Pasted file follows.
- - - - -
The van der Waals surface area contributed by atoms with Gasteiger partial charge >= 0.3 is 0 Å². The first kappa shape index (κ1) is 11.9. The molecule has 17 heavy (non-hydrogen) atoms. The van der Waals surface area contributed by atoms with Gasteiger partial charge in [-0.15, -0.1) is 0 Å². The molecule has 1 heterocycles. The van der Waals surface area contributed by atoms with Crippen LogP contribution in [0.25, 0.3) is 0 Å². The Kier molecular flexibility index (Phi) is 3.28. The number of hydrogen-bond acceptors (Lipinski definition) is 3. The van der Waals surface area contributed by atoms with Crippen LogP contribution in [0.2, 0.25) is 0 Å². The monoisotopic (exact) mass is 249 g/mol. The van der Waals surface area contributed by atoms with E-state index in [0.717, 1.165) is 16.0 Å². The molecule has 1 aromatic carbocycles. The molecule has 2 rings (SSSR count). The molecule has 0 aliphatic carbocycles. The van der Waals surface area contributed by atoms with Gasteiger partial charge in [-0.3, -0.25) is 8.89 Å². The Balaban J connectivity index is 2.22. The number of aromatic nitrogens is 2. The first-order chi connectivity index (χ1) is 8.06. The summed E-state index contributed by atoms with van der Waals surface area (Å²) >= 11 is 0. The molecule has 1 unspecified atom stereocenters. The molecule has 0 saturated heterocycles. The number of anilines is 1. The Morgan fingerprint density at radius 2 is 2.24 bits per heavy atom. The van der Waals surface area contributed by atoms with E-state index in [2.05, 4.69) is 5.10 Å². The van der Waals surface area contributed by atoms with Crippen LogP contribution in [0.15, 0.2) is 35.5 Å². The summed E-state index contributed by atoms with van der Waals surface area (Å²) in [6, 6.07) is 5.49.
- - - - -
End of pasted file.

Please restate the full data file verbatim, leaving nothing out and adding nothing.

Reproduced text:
The van der Waals surface area contributed by atoms with Gasteiger partial charge >= 0.3 is 0 Å². The first kappa shape index (κ1) is 11.9. The molecule has 17 heavy (non-hydrogen) atoms. The van der Waals surface area contributed by atoms with Gasteiger partial charge in [-0.15, -0.1) is 0 Å². The molecule has 1 heterocycles. The van der Waals surface area contributed by atoms with Crippen LogP contribution in [0.25, 0.3) is 0 Å². The Kier molecular flexibility index (Phi) is 3.28. The number of hydrogen-bond acceptors (Lipinski definition) is 3. The van der Waals surface area contributed by atoms with Crippen LogP contribution in [0.2, 0.25) is 0 Å². The monoisotopic (exact) mass is 249 g/mol. The van der Waals surface area contributed by atoms with E-state index in [0.717, 1.165) is 16.0 Å². The molecule has 1 aromatic carbocycles. The molecule has 2 rings (SSSR count). The molecule has 0 aliphatic carbocycles. The van der Waals surface area contributed by atoms with Gasteiger partial charge in [-0.3, -0.25) is 8.89 Å². The Balaban J connectivity index is 2.22. The number of aromatic nitrogens is 2. The first-order chi connectivity index (χ1) is 8.06. The summed E-state index contributed by atoms with van der Waals surface area (Å²) >= 11 is 0. The molecule has 1 unspecified atom stereocenters. The molecule has 0 saturated heterocycles. The number of anilines is 1. The Morgan fingerprint density at radius 2 is 2.24 bits per heavy atom. The van der Waals surface area contributed by atoms with E-state index in [2.05, 4.69) is 5.10 Å². The van der Waals surface area contributed by atoms with Crippen LogP contribution in [0.15, 0.2) is 35.5 Å². The summed E-state index contributed by atoms with van der Waals surface area (Å²) in [6, 6.07) is 5.49.